Why has there been such a large disconnect between fundamentals and valuations this cycle? We all know. It’s no secret global central banks have hijacked the financial markets with eight years of emergency monetary policies. Whether central banker policy is meant to create asset inflation, fund fiscal deficits, raise capital gains taxes, make 1-2x government debt to GDP affordable, or simply keep it together until the next policy maker comes into office, is all up for debate. What we do know is central banks have set interest rates and bond prices. This is undeniable. As a result, they have also interfered with the pricing mechanism of all asset prices. What asset class is not dependent on interest rates or their cost of capital? If the cost of capital of all asset classes is manipulated and untrue, isn’t information derived from asset prices misleading? I think so.

I have a love-hate relationship with the Federal Reserve and central banks. I despise their interventionist policies. I believe capitalism and free markets are wonderful concepts if allowed to function properly. Current monetary policies and the temporary suspension of free markets truly make me sad. Over the past twenty years I’ve witnessed some very serious monetary policy errors along with three Fed-induced asset bubbles. While I was also upset about monetary policies during the tech and housing bubbles, I acknowledge I benefited from these imprudent policies as the asset bubbles eventually popped, creating massive dislocations between price and value (opportunity). Given my current positioning, I again expect to benefit once the Fed’s third bubble in only 17 years pops.

While I’m looking forward to future opportunities, for now it’s steady as she goes for rising asset prices. According to a July 21 Bloomberg article, the S&P 500 enjoyed its fourth weekly gain last week. Although companies continue to beat their spoon-fed earnings estimates, I believe actual operating results have been insufficient to drive stock prices higher. In my opinion, stock prices continue their march higher because of relentless global central bank policy, not fundamentals.

The Bloomberg article points to the catalyst of the current rally, “Expectations for lower rates or additional bond buying had sparked a three-week rally in global equities that added more than $4.5 trillion in value.” So much for the negative impact of Brexit. Not only did the unexpected Brexit not harm investors, it provided them with a $4.5 trillion bonus for misjudging its likelihood! In effect, Brexit provided central bankers with cover to keep policies extremely easy. So now not only do we have the central banker “put” on risk assets, investors now also receive free call options! Simply amazing. I miss free markets and I miss investing.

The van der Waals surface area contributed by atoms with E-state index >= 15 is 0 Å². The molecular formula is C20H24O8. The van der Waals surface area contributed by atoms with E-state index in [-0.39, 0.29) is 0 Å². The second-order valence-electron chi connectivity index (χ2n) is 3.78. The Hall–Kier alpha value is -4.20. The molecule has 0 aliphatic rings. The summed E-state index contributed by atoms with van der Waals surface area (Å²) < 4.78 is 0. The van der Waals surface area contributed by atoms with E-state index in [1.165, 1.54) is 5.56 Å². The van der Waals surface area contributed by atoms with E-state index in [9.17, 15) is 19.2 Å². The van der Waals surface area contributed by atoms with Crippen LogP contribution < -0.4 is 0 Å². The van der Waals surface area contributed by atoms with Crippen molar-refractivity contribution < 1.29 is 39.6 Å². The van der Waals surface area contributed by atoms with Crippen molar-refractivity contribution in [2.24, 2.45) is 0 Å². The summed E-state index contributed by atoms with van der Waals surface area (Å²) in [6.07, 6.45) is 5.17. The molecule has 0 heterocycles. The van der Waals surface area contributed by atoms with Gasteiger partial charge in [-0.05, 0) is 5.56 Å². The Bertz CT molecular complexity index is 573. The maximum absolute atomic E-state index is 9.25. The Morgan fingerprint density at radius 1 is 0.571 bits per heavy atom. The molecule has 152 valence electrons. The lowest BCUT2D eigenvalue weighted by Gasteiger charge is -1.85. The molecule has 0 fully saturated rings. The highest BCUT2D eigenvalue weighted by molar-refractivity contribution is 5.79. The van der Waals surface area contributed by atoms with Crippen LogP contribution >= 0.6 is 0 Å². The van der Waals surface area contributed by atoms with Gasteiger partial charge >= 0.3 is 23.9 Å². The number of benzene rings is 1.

I don’t know what to call allocating capital in these markets, but I’m reluctant to call it investing. That’s a shame given the extraordinary amount of human capital being consumed by the investment management industry. If central banks fix asset prices how is this investing? If this isn’t investing, what is it? And if we all know prices are fixed and artificial, why are so many playing along? Where are the bond vigilantes for goodness sake? If you’re not going to be a bond vigilante now, when?

Absolute return investors need not worry. They aren’t required to play the game. The best game to play now, in my opinion, is patience, discipline, and preparedness. When policies fail, free markets and investing will return, along with another round of wonderful opportunities. Until then, let ‘er rip Yellen, Draghi and Abe. The crazier heights policies and prices reach, the more opportunities in the future for those of us not playing along. A final quote from Steven Wright to sum up the current investment environment and market cycle, “The early bird gets the worm, but the second mouse gets the cheese.”

Examples Please

As an absolute return investor, it’s very important to limit mistakes. One mistake that can be made when valuing a business is taking overly optimistic management projections as fact. This goes beyond the second half story we touched on yesterday. Sales and profit margin goals can go out several years. As an analyst hungry for ideas, it can be tempting to plug aggressive assumptions in a valuation model in an attempt to manufacture investment opportunity.

In a corporate world addicted to the use of non-GAAP adjusted earnings and pro-forma earnings going out to 2017, 2018, and beyond, it’s becoming increasingly important to determine if projections are achievable. Making this task more difficult is the fact that there are a lot of good salespeople in corporate America, and on Wall Street for that matter. Many of these great salespeople make their way up to the top of the management structure and become CEOs. Charismatic CEOs are likable, great story tellers, and easy to believe.